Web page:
C’mon, G-Day, get here.
… has to be the number of excuses/explanations Mark Richt comes up with to portray the reasons behind certain, er, shortcomings in offensive performance.
By my count there were:
- the weather, which was the reason for all the drops and interceptions in the passing game;
- the drops themselves, which was how LeMay’s brutally ugly 1-11 passing line was put in context;
- situational plays, to explain the many sacks (“The amount of sacks shouldn’t be a reflection of a poor performance by the offensive line. Richt said a lot of them were in a third-and-long drill. Richt estimated about half of them happened there.”);
- third-team rust, to explain Ramsey’s three picks (to be fair, Ramsey completed more passes for more yards than LeMay did); and
- weather and situational calls, as to Marshall Morgan’s 1-3 day (“He made the one realistic yardage kick,” Richt said.)
All in all, it sounds like a typical spring scrimmage day.
The difference between Georgia’s first and second string quarterbacks? Aaron Murray gets amped up and throws interceptions. Hutson Mason gets amped up and throws punches.
… Mason and linebacker Amarlo Herrera got into a scuffle during the scrimmage after Herrera slapped Mason on the helmet on a play.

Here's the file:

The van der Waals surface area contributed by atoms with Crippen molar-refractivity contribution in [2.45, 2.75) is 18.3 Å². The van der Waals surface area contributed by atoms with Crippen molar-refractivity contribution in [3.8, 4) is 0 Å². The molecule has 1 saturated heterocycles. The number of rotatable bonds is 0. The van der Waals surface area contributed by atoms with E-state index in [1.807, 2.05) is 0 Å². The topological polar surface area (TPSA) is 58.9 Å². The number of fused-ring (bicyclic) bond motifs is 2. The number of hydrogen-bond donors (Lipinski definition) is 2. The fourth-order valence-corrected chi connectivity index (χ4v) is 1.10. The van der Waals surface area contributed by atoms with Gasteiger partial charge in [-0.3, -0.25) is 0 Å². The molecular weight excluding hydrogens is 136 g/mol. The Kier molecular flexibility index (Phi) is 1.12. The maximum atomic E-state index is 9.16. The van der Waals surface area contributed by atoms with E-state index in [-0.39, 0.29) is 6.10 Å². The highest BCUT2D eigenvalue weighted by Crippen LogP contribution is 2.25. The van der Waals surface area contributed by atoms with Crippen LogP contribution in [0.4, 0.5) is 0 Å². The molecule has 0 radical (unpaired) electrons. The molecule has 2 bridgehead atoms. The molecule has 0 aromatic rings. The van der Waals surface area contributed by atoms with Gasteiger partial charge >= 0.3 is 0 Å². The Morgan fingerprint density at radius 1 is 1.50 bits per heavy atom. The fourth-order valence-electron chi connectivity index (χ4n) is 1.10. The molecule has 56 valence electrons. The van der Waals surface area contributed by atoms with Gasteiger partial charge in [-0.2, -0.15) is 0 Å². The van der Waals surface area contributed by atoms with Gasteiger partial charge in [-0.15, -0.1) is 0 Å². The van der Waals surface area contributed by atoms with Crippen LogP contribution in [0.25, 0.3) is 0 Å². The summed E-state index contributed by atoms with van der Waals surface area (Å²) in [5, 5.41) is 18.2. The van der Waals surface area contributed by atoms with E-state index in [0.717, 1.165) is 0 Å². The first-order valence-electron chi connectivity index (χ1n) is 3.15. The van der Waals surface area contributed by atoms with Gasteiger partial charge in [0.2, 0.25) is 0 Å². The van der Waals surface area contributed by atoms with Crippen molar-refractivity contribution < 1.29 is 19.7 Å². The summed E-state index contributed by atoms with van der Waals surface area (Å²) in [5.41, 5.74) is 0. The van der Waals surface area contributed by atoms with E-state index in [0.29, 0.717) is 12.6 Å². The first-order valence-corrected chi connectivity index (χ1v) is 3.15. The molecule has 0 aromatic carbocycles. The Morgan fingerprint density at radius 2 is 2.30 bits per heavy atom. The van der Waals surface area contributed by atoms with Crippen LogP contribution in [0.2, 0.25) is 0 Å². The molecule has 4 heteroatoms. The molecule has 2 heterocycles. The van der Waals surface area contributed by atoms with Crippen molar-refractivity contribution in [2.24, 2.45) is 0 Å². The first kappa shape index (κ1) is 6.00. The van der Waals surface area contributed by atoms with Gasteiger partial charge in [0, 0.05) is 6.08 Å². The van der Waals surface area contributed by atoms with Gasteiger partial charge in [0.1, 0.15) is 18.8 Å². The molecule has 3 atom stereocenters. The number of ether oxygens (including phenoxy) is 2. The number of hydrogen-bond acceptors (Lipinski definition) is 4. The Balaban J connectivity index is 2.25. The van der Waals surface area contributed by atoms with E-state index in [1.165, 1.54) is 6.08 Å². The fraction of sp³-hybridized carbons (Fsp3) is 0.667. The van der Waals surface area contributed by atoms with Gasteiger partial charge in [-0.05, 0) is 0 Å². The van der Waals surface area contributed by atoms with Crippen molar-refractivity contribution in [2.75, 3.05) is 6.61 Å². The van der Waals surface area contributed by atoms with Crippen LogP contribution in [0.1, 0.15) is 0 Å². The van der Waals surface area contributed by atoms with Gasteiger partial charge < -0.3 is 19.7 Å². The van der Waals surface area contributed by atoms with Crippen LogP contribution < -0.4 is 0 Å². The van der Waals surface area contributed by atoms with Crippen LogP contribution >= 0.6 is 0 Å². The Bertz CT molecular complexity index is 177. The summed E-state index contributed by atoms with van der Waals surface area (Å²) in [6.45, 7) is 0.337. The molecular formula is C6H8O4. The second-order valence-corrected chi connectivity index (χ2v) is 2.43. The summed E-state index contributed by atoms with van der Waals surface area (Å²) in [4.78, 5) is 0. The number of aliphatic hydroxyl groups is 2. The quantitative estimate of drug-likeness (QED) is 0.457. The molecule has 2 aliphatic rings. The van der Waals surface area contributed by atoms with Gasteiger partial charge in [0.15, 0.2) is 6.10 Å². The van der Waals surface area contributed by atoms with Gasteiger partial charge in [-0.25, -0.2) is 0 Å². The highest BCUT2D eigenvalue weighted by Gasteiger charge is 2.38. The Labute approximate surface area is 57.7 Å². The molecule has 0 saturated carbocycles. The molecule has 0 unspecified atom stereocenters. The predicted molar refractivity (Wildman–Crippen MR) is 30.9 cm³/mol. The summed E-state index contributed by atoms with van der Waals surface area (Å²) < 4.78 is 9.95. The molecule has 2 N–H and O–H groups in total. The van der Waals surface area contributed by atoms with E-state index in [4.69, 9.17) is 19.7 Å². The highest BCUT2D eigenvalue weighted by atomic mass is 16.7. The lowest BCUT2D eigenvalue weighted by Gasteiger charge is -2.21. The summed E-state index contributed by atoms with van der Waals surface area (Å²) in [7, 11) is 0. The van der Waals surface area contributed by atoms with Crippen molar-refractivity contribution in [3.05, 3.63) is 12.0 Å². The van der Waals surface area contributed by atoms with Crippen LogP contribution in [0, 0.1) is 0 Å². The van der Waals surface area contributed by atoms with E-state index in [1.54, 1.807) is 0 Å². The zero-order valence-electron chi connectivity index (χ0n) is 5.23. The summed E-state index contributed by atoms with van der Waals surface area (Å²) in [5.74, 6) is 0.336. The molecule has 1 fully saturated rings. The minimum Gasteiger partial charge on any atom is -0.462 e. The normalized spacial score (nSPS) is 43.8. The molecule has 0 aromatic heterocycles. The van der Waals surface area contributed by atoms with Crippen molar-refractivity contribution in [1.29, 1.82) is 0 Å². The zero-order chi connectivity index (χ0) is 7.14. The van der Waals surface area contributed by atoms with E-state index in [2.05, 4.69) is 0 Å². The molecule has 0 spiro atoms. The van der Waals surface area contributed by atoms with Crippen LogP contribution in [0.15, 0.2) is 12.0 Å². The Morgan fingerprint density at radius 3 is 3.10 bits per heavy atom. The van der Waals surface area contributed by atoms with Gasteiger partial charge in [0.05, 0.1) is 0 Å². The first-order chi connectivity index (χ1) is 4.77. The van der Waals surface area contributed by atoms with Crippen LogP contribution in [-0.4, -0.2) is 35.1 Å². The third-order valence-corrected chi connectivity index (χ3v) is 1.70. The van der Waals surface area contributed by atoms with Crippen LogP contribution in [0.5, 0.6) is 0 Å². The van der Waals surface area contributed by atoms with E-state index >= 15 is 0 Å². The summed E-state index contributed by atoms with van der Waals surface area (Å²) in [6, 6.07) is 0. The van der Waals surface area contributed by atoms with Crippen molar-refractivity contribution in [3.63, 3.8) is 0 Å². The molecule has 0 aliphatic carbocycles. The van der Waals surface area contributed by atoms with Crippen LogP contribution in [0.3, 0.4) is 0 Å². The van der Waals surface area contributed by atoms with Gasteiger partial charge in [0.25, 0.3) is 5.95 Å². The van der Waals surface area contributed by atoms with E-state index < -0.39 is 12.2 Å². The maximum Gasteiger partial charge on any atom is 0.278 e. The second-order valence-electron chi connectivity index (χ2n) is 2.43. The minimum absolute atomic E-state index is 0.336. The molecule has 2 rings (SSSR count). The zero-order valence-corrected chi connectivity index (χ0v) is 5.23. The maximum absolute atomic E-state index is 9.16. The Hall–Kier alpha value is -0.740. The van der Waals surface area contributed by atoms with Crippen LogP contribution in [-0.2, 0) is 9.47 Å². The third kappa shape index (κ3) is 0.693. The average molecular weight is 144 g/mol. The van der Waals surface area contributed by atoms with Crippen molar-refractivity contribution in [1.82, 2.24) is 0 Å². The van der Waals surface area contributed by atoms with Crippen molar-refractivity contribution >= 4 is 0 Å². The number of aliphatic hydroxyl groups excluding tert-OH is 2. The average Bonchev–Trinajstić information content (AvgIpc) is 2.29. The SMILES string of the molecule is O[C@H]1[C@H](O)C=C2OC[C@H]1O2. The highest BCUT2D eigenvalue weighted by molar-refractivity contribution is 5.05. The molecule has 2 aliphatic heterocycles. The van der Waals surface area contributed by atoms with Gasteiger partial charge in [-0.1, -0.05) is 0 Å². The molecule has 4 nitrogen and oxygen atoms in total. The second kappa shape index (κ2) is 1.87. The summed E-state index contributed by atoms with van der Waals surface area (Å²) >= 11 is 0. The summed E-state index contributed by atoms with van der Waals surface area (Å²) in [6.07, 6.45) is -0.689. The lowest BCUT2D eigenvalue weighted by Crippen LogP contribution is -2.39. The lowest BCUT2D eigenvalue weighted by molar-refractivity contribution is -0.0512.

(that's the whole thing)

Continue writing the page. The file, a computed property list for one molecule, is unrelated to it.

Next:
“There was a little scuffle between them,” outside linebacker Jordan Jenkins recounted. “Hutson swung at him and Amarlo, he’s hot-headed, and he didn’t like that. So he started swinging back, and all six offensive linemen came running and squatted up on Amarlo. His helmet came off, and the defense came up.
“It was a short little scuffle. It was pretty fun. Everybody was just pushing everybody around, no hard blows.”
The heated exchange only endeared Mason to Georgia’s defensive players.
“He doesn’t back down from nothing,” Jenkins said with a laugh. “He tried to come at us a couple of times. We had to let him know, ‘you’ve got a black jersey for a reason. Don’t let us catch you in a red jersey.’”
Said cornerback Sheldon Dawson: “When they got into it, that was crazy, a quarterback with a linebacker. But he showed how tough he was, and that’s a good thing when your quarterback’s tough.”
Yeah, well, at least until he gets his clock cleaned by an opposing player who doesn’t have six teammates sitting on him.
The first championship game in college football’s new four-team playoff is going to be played in Arlington, Texas, because
it’s a site imbued with so much tradition Jerry Jones is willing to outbid one and all for the privilege of playing host. (“Because Cowboys Stadium, which hosts the AT&T Cotton Bowl, is such an overwhelming favorite for the inaugural championship, several communities opted not to bid, sources said.”)
When it comes to college football, money is the only tradition that matters these days. I give the whole farce of a bid process five years before they decide to make Arlington the permanent home of the title game. On the bright side, that’ll give Bill Hancock another opportunity to assure us about how high quality the whole thing is.